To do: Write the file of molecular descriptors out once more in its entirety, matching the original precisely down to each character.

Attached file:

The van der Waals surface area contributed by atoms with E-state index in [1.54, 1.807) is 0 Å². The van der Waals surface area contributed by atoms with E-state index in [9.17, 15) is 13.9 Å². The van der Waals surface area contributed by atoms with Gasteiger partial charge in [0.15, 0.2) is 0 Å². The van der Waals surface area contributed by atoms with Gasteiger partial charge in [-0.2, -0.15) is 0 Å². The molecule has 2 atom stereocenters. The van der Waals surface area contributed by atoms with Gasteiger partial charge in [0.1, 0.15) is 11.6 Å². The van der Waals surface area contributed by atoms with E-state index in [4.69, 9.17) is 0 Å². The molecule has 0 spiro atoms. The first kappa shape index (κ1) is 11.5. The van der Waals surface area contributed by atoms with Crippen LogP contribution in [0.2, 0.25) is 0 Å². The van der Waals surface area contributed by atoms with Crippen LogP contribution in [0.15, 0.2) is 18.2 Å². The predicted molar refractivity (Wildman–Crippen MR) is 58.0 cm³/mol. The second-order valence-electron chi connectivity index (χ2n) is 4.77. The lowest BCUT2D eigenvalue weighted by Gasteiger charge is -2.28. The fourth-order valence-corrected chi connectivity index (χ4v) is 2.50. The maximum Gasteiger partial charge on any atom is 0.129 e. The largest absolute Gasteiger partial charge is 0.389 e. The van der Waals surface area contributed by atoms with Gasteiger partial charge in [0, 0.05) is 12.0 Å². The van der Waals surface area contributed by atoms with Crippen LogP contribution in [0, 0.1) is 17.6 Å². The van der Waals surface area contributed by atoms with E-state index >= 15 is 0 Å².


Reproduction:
The van der Waals surface area contributed by atoms with E-state index in [1.54, 1.807) is 0 Å². The van der Waals surface area contributed by atoms with E-state index in [9.17, 15) is 13.9 Å². The van der Waals surface area contributed by atoms with Gasteiger partial charge in [0.15, 0.2) is 0 Å². The van der Waals surface area contributed by atoms with Gasteiger partial charge in [-0.2, -0.15) is 0 Å². The molecule has 2 atom stereocenters. The van der Waals surface area contributed by atoms with Gasteiger partial charge in [0.1, 0.15) is 11.6 Å². The van der Waals surface area contributed by atoms with E-state index in [4.69, 9.17) is 0 Å². The molecule has 0 spiro atoms. The first kappa shape index (κ1) is 11.5. The van der Waals surface area contributed by atoms with Crippen LogP contribution in [0.2, 0.25) is 0 Å². The van der Waals surface area contributed by atoms with Crippen LogP contribution in [0.15, 0.2) is 18.2 Å². The predicted molar refractivity (Wildman–Crippen MR) is 58.0 cm³/mol. The second-order valence-electron chi connectivity index (χ2n) is 4.77. The lowest BCUT2D eigenvalue weighted by Gasteiger charge is -2.28. The fourth-order valence-corrected chi connectivity index (χ4v) is 2.50. The maximum Gasteiger partial charge on any atom is 0.129 e. The largest absolute Gasteiger partial charge is 0.389 e. The van der Waals surface area contributed by atoms with Gasteiger partial charge in [0, 0.05) is 12.0 Å². The van der Waals surface area contributed by atoms with Crippen LogP contribution in [0, 0.1) is 17.6 Å². The van der Waals surface area contributed by atoms with E-state index >= 15 is 0 Å².